Know comment: The day after Abbas

Netanyahu should leverage this turning point to re-frame the parameters of how Israel can live astride the very problematic Palestinian national movement.

May 26, 2016 21:09
4 minute read.
Palestinian Authority President Mahmoud Abbas speaks with journalists at his office in the West Bank

Palestinian Authority President Mahmoud Abbas speaks with journalists at his office in the West Bank city of Ramallah. (photo credit: AFP PHOTO)


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The day Mahmoud Abbas departs his post as president of the Palestinian Authority, or is deposed from his dictatorial perch, could be a watershed moment. It could and should force a reassessment of conventional thinking about the feasible contours of accommodating Palestinian independence.

That moment may be coming soon. Abbas is old, sick and tired. He has little to show for his incorrigible effort at isolating Israel diplomatically or forcing Israel into hasty withdrawals. His regime is viewed as utterly corrupt by 95.5 percent of Palestinians (according to a recent Palestinian poll). The tens of billions of dollars in international aid he has swallowed have failed to build any real institutional basis for good or democratic Palestinian government.

Abbas’s thuggish underlings are jockeying aggressively around him for pole position in the battle to succeed him as West Bank despot. Hamas, too, smells blood.

On the diplomatic front, Abbas leaves scorched ground. He has fled from real negotiation and compromise with Israel, espoused maximalist positions, stoked hatred of Israelis and Jews, venerated terrorists, and pushed the criminalization of Israel internationally.

He basically convinced most Israelis that there is no reasonable deal with the Palestinians to be had.

And yet, the Obama administration and much of the global community nonsensically still considers Abbas and his gang as partners for a two-state peace arrangement.

What will it take for them to move beyond this rotten reliance on Fatah leadership and the creaky twostate construct?

NEVERTHELESS, most Israelis, including Prime Minister Netanyahu, still seek to move toward some clarity of borders, stability, and improved quality of life for Israelis and Palestinians alike.

They seek to do so without embarking on insane Israeli withdrawals that would likely lead to establishment of a second “Hamastan” in the West Bank, or worse – an ISIS type regime.

So it’s time for Israel to re-articulate its thinking about the possibilities of an Israeli-Palestinian modus vivendi.

Netanyahu should capitalize on his broadened government, and the coming transitions in Palestinian and American politics, to reset the diplomatic table. He can outline the acceptable contours of a conflict amelioration process in which Israel can pragmatically participate.

Doing so is especially urgent since the Obama administration is, in extremis, not-so-subtly readying to move the global goal posts father away from Israel. This, of course, would only further infantilize and brutalize Palestinian positions, and make the likelihood of Palestinian compromise with Israel even more remote.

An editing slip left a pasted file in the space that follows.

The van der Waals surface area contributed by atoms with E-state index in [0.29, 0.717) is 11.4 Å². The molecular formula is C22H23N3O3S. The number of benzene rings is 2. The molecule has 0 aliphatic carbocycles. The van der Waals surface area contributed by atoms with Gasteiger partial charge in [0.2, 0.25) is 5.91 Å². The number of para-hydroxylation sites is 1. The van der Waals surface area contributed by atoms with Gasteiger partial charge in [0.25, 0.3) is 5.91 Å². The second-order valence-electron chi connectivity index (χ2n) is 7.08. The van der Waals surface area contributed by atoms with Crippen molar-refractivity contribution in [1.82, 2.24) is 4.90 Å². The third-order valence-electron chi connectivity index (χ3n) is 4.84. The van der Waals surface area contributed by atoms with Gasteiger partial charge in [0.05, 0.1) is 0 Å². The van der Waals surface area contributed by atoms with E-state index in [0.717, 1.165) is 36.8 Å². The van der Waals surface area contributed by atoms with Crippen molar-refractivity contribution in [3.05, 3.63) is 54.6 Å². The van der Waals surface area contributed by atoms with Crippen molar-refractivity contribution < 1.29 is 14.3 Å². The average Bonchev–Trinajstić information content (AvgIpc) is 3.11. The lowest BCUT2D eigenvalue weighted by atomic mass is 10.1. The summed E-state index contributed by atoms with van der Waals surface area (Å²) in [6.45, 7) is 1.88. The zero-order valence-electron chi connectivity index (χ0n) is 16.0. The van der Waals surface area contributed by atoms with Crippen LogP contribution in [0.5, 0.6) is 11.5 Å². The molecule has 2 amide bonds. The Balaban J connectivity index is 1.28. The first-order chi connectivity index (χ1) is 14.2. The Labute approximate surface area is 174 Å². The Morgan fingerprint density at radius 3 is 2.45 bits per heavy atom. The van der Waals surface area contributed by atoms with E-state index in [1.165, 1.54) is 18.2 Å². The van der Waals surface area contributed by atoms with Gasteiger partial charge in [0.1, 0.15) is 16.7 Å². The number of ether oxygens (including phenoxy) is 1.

Here are some guidelines and red lines that the fifth Netanyahu administration could adopt: • Regional solutions: Unconventional alternatives to the struggling two-state paradigm must be on the table, including: a Palestinian-Jordanian federation; shared sovereignty with Israel in the West Bank; a three- or four-way land swap involving Egypt and Jordan; and, possibly, a combination of all these approaches.

The Western powers must be willing to drive serious exploration of such alternatives. Arab states too can take responsibility for solving the Israeli-Palestinian conflict and consider investment of tangible resources in “regional” solutions.

• Baseline: Israel’s position at the outset of talks should be that 100 percent of the West Bank belongs to Israel, by historical right, and that this right is richly buttressed by political experience, legitimate settlement and security necessity. Only then can Israel hope to obtain a sensible compromise.

Talks should not begin from a 67-year-old-armistice line forced upon Israel by Arab aggression; nor “from the point that talks last left off” eight years ago under a previous, defeatist Israeli government; nor from the defensive security fence line forced upon Israel by Palestinian terrorism; nor from any borders high-handedly dictated in advance by Obama or the international community.

• Security: The radical Islamic winter buffeting this region, and its inroads into the Palestinian national movement, means that the security envelope encompassing Israeli and Palestinian areas must be militarily controlled by the IDF, fully and indefinitely. This includes the Jordan Valley and the mountain ridges on both sides of Judea and Samaria.

• The Temple Mount: One way in which to wring Palestinian recognition of the Jewish people’s ancient ties to this holy land is to insist on Jewish prayer on Har Habayit. This can be modestly facilitated either through a time-sharing arrangement (similar to that in place at the Machpela Cave in Hebron), or through a small synagogue tucked away on the fringes of the vast Temple Mount plaza (which won’t overshadow the two large Muslim structures on the Mount).

Palestinian denial of Jewish religious, historical and national rights in Israel is the essence of the conflict. It is time to tackle this head-on, cautiously but candidly, at the core – in Jerusalem.

In sum, Netanyahu should leverage this turning point to re-frame the parameters of how Israel can live astride the very problematic Palestinian national movement.

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